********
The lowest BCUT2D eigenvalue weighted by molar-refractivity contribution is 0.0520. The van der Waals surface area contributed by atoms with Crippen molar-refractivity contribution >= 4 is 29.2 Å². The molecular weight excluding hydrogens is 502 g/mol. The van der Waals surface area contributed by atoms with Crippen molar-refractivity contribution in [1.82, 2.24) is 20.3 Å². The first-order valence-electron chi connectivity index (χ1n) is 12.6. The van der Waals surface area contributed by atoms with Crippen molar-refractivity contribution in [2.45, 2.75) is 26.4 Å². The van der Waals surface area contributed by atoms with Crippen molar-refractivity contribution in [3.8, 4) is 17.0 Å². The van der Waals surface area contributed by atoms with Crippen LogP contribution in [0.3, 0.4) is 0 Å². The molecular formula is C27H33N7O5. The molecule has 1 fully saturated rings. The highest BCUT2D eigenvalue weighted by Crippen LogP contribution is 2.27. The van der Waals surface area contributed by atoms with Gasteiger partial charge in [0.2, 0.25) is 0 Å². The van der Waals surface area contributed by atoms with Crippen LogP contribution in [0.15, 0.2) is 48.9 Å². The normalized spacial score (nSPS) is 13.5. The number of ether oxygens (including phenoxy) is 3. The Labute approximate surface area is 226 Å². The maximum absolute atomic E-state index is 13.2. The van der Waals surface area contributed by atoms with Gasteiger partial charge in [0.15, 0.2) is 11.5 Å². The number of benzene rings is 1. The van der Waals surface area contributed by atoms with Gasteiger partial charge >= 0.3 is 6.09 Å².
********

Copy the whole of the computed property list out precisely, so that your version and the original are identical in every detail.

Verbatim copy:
The lowest BCUT2D eigenvalue weighted by molar-refractivity contribution is 0.0520. The van der Waals surface area contributed by atoms with Crippen molar-refractivity contribution >= 4 is 29.2 Å². The molecular weight excluding hydrogens is 502 g/mol. The van der Waals surface area contributed by atoms with Crippen molar-refractivity contribution in [1.82, 2.24) is 20.3 Å². The first-order valence-electron chi connectivity index (χ1n) is 12.6. The van der Waals surface area contributed by atoms with Crippen molar-refractivity contribution in [2.45, 2.75) is 26.4 Å². The van der Waals surface area contributed by atoms with Crippen molar-refractivity contribution in [3.8, 4) is 17.0 Å². The van der Waals surface area contributed by atoms with Crippen LogP contribution in [0.3, 0.4) is 0 Å². The molecular formula is C27H33N7O5. The molecule has 1 fully saturated rings. The highest BCUT2D eigenvalue weighted by Crippen LogP contribution is 2.27. The van der Waals surface area contributed by atoms with Gasteiger partial charge in [0.2, 0.25) is 0 Å². The van der Waals surface area contributed by atoms with Crippen LogP contribution in [0.15, 0.2) is 48.9 Å². The normalized spacial score (nSPS) is 13.5. The number of ether oxygens (including phenoxy) is 3. The Labute approximate surface area is 226 Å². The maximum absolute atomic E-state index is 13.2. The van der Waals surface area contributed by atoms with Gasteiger partial charge in [0.15, 0.2) is 11.5 Å². The number of benzene rings is 1. The van der Waals surface area contributed by atoms with Gasteiger partial charge >= 0.3 is 6.09 Å².